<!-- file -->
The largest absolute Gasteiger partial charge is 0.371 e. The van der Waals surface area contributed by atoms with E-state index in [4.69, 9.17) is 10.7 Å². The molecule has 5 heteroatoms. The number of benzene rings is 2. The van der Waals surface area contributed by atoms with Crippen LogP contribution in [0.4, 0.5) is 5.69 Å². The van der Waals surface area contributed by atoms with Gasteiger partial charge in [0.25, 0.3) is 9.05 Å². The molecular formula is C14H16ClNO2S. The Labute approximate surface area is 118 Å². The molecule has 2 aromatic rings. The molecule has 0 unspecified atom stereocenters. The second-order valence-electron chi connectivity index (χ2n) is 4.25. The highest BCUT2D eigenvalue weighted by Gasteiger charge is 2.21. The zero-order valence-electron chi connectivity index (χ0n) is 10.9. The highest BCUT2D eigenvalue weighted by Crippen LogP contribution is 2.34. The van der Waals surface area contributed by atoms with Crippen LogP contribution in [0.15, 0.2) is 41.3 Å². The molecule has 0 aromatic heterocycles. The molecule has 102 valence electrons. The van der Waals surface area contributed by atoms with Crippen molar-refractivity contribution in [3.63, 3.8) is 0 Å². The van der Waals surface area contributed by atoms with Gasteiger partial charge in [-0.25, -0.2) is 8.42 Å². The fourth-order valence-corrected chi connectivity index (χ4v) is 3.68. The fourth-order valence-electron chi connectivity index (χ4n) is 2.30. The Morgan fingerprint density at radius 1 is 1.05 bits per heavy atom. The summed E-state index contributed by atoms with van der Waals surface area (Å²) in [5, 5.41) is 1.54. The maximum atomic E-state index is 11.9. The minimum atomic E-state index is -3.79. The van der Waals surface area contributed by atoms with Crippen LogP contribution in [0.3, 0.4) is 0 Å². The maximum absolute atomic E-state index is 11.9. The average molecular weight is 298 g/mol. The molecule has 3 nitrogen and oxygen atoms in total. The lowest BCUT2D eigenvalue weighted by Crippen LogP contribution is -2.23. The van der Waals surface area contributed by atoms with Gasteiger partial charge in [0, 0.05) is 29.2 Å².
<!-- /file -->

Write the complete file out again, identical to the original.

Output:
The largest absolute Gasteiger partial charge is 0.371 e. The van der Waals surface area contributed by atoms with E-state index in [4.69, 9.17) is 10.7 Å². The molecule has 5 heteroatoms. The number of benzene rings is 2. The van der Waals surface area contributed by atoms with Crippen LogP contribution in [0.4, 0.5) is 5.69 Å². The van der Waals surface area contributed by atoms with Gasteiger partial charge in [0.25, 0.3) is 9.05 Å². The molecular formula is C14H16ClNO2S. The Labute approximate surface area is 118 Å². The molecule has 2 aromatic rings. The molecule has 0 unspecified atom stereocenters. The second-order valence-electron chi connectivity index (χ2n) is 4.25. The highest BCUT2D eigenvalue weighted by Gasteiger charge is 2.21. The zero-order valence-electron chi connectivity index (χ0n) is 10.9. The highest BCUT2D eigenvalue weighted by Crippen LogP contribution is 2.34. The van der Waals surface area contributed by atoms with Crippen LogP contribution in [0.15, 0.2) is 41.3 Å². The molecule has 0 aromatic heterocycles. The molecule has 102 valence electrons. The van der Waals surface area contributed by atoms with Crippen molar-refractivity contribution in [3.63, 3.8) is 0 Å². The van der Waals surface area contributed by atoms with Gasteiger partial charge in [-0.25, -0.2) is 8.42 Å². The fourth-order valence-corrected chi connectivity index (χ4v) is 3.68. The fourth-order valence-electron chi connectivity index (χ4n) is 2.30. The Morgan fingerprint density at radius 1 is 1.05 bits per heavy atom. The summed E-state index contributed by atoms with van der Waals surface area (Å²) in [5, 5.41) is 1.54. The maximum atomic E-state index is 11.9. The minimum atomic E-state index is -3.79. The van der Waals surface area contributed by atoms with Crippen LogP contribution in [0.3, 0.4) is 0 Å². The maximum absolute atomic E-state index is 11.9. The average molecular weight is 298 g/mol. The molecule has 3 nitrogen and oxygen atoms in total. The lowest BCUT2D eigenvalue weighted by Crippen LogP contribution is -2.23. The van der Waals surface area contributed by atoms with Gasteiger partial charge in [0, 0.05) is 29.2 Å².